The Desk appreciates the support of readers who purchase products or services through links on our website. Learn more...

Ad group says Google can’t claim YouTube TV is cheaper than cable

The National Advertising Division sided with Charter Communications in a case over a YouTube TV ad that claimed its service saves consumers $600.

The National Advertising Division sided with Charter Communications in a case over a YouTube TV ad that claimed its service saves consumers $600.

The new YouTube TV multi-view feature allows streamers to watch multiple sports or news channels from a single screen. (Graphic by The Desk)
The new YouTube TV multi-view feature allows streamers to watch multiple sports or news channels from a single screen. (Graphic by The Desk)

Google says it will appeal a recent decision by the National Advertising Division (NAD) centered around a claim that its live television service, YouTube TV, can save consumers hundreds of dollars compared to cable TV.

The specific ad spot centers around a claim that YouTube TV can save the average consumer $600 per year compared to a comparable cable TV package with the same type of programming. YouTube TV offers local broadcast affiliates of ABC, CBS, Fox, NBC, as well as cable-only channels from the Walt Disney Company, Paramount Global, Comcast’s NBC Universal, AMC Networks, Warner Bros Discovery and Fox Corporation.

The claim is based on what Google calls a “comparable standalone cable” service, which it interprets as a similar cable TV package when bundled with two set-top boxes. Most cable and satellite companies charge equipment-related fees, including added fees for households with multiple set-top boxes.

Charter, which sells service under the Spectrum brand, objected to the ad, because it and other cable services also offer streaming-only packages that utilize the same hardware as YouTube TV — streaming sticks made by Roku and Amazon Fire TV, and boxes running Apple TV and Android TV (Google TV). Consumers can also sometimes get streaming TV services offered by cable companies through their phones, tablets and computers — all of which negate the need for a set-top box.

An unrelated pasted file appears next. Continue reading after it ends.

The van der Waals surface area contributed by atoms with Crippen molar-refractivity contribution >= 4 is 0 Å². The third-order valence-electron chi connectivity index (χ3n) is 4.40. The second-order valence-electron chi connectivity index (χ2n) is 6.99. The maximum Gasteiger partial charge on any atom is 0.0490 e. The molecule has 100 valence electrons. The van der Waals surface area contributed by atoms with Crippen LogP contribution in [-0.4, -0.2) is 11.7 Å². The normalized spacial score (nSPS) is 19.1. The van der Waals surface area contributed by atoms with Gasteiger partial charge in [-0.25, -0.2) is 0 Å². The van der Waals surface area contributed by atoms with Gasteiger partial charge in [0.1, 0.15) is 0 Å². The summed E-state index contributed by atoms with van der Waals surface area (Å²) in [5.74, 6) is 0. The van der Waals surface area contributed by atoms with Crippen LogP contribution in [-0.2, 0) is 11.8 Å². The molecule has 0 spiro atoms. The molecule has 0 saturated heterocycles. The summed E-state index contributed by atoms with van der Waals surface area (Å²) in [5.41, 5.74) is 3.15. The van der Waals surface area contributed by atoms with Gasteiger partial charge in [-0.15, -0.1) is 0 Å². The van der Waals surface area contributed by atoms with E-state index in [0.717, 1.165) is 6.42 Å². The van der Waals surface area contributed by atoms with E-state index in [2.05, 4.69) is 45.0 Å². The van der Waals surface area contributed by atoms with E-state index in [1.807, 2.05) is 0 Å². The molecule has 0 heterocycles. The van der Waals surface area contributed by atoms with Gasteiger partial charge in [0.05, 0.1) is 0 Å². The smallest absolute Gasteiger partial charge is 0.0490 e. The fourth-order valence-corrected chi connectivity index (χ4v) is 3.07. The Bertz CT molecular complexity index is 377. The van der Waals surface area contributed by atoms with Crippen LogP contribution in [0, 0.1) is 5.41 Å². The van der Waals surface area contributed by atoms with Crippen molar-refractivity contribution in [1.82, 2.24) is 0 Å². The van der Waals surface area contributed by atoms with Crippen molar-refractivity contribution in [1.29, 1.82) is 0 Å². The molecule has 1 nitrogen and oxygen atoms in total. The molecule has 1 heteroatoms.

NAD also found Google’s claim that YouTube TV was being compared to “comparable” cable plans to be potentially confusing to the average consumer, since cable and satellite companies offer a myriad of packages that vary in price and programming. YouTube TV offers just one base package of more than 80 live channels for $73 a month; premium movie channels and some sports programming are available through YouTube TV for extra fees, some of which do not require a subscription to the base YouTube TV package.

For those reasons, NAD directed Google to stop claiming that YouTube TV saves the average consumer $600 over comparable cable TV services. Google says it disagrees with the decision, and will appeal the matter to the National Advertising Review Board (NARB). Both NAD and the NARB are under the umbrella of the Better Business Bureau.

Photo of author

About the Author:

Matthew Keys

Matthew Keys is the publisher of The Desk and reports on the business and policy matters involving the broadcast television, streaming video and radio industries. He previously worked for Thomson Reuters, Disney-ABC, Tribune Broadcasting and McNaughton Newspapers. Matthew is based in Northern California, has won numerous awards in the field of journalism, and is a member of IRE (Investigative Reporters and Editors).